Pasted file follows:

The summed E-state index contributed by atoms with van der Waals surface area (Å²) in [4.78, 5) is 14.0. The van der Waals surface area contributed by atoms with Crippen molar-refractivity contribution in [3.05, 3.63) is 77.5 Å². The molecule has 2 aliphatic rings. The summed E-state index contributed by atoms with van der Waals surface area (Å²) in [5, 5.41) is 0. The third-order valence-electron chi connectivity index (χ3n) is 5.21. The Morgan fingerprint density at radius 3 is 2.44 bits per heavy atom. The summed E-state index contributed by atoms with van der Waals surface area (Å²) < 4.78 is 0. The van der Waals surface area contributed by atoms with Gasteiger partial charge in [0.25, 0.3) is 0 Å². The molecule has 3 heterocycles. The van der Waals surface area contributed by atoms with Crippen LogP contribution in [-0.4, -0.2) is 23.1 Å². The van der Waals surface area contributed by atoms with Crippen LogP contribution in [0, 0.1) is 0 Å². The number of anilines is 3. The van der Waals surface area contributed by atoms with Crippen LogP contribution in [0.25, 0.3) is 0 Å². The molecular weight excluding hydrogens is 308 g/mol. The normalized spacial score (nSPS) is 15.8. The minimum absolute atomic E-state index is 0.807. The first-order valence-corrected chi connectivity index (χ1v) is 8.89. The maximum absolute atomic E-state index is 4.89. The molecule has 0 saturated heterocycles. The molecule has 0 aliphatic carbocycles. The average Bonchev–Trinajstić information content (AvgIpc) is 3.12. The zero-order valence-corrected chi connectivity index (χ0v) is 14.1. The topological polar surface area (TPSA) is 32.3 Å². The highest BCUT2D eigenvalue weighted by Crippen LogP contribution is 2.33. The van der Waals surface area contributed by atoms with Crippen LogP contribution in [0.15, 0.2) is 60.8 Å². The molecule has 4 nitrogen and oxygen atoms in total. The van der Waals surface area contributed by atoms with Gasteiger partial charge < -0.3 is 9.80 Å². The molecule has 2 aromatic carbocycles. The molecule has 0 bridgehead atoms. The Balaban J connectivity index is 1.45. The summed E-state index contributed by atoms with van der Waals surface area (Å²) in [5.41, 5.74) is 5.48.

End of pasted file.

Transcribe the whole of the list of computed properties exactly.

The summed E-state index contributed by atoms with van der Waals surface area (Å²) in [4.78, 5) is 14.0. The van der Waals surface area contributed by atoms with Crippen molar-refractivity contribution in [3.05, 3.63) is 77.5 Å². The molecule has 2 aliphatic rings. The summed E-state index contributed by atoms with van der Waals surface area (Å²) in [5, 5.41) is 0. The third-order valence-electron chi connectivity index (χ3n) is 5.21. The Morgan fingerprint density at radius 3 is 2.44 bits per heavy atom. The summed E-state index contributed by atoms with van der Waals surface area (Å²) < 4.78 is 0. The van der Waals surface area contributed by atoms with Gasteiger partial charge in [0.25, 0.3) is 0 Å². The molecule has 3 heterocycles. The van der Waals surface area contributed by atoms with Crippen LogP contribution in [-0.4, -0.2) is 23.1 Å². The van der Waals surface area contributed by atoms with Crippen LogP contribution in [0, 0.1) is 0 Å². The number of anilines is 3. The van der Waals surface area contributed by atoms with Crippen LogP contribution in [0.25, 0.3) is 0 Å². The molecular weight excluding hydrogens is 308 g/mol. The normalized spacial score (nSPS) is 15.8. The minimum absolute atomic E-state index is 0.807. The first-order valence-corrected chi connectivity index (χ1v) is 8.89. The maximum absolute atomic E-state index is 4.89. The molecule has 0 saturated heterocycles. The molecule has 0 aliphatic carbocycles. The average Bonchev–Trinajstić information content (AvgIpc) is 3.12. The zero-order valence-corrected chi connectivity index (χ0v) is 14.1. The topological polar surface area (TPSA) is 32.3 Å². The highest BCUT2D eigenvalue weighted by Crippen LogP contribution is 2.33. The van der Waals surface area contributed by atoms with Crippen LogP contribution in [0.15, 0.2) is 60.8 Å². The molecule has 4 nitrogen and oxygen atoms in total. The van der Waals surface area contributed by atoms with Gasteiger partial charge < -0.3 is 9.80 Å². The molecule has 2 aromatic carbocycles. The molecule has 0 bridgehead atoms. The Balaban J connectivity index is 1.45. The summed E-state index contributed by atoms with van der Waals surface area (Å²) in [5.41, 5.74) is 5.48.